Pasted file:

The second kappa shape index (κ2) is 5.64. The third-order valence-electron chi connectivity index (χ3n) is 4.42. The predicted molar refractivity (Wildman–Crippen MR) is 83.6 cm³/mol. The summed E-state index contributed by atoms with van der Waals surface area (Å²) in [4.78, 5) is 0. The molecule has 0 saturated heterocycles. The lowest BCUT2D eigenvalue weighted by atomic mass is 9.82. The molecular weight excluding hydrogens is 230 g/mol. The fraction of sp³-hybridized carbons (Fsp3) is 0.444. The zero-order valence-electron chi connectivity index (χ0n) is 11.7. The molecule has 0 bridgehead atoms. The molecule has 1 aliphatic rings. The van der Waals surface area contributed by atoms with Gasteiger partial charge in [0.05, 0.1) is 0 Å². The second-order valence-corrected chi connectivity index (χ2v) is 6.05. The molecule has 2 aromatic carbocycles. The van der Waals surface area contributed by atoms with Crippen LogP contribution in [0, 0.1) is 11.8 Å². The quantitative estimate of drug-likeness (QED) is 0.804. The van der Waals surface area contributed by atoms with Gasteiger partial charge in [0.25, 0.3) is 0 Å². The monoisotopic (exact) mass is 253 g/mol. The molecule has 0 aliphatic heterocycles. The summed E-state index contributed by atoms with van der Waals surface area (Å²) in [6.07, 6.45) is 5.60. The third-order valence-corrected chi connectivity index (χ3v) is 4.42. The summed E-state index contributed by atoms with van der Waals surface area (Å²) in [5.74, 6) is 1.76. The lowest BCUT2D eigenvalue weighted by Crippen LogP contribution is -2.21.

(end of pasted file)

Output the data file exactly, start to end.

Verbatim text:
The second kappa shape index (κ2) is 5.64. The third-order valence-electron chi connectivity index (χ3n) is 4.42. The predicted molar refractivity (Wildman–Crippen MR) is 83.6 cm³/mol. The summed E-state index contributed by atoms with van der Waals surface area (Å²) in [4.78, 5) is 0. The molecule has 0 saturated heterocycles. The lowest BCUT2D eigenvalue weighted by atomic mass is 9.82. The molecular weight excluding hydrogens is 230 g/mol. The fraction of sp³-hybridized carbons (Fsp3) is 0.444. The zero-order valence-electron chi connectivity index (χ0n) is 11.7. The molecule has 0 bridgehead atoms. The molecule has 1 aliphatic rings. The van der Waals surface area contributed by atoms with Gasteiger partial charge in [0.05, 0.1) is 0 Å². The second-order valence-corrected chi connectivity index (χ2v) is 6.05. The molecule has 2 aromatic carbocycles. The van der Waals surface area contributed by atoms with Crippen LogP contribution in [0, 0.1) is 11.8 Å². The quantitative estimate of drug-likeness (QED) is 0.804. The van der Waals surface area contributed by atoms with Gasteiger partial charge in [0.25, 0.3) is 0 Å². The monoisotopic (exact) mass is 253 g/mol. The molecule has 0 aliphatic heterocycles. The summed E-state index contributed by atoms with van der Waals surface area (Å²) in [6.07, 6.45) is 5.60. The third-order valence-corrected chi connectivity index (χ3v) is 4.42. The summed E-state index contributed by atoms with van der Waals surface area (Å²) in [5.74, 6) is 1.76. The lowest BCUT2D eigenvalue weighted by Crippen LogP contribution is -2.21.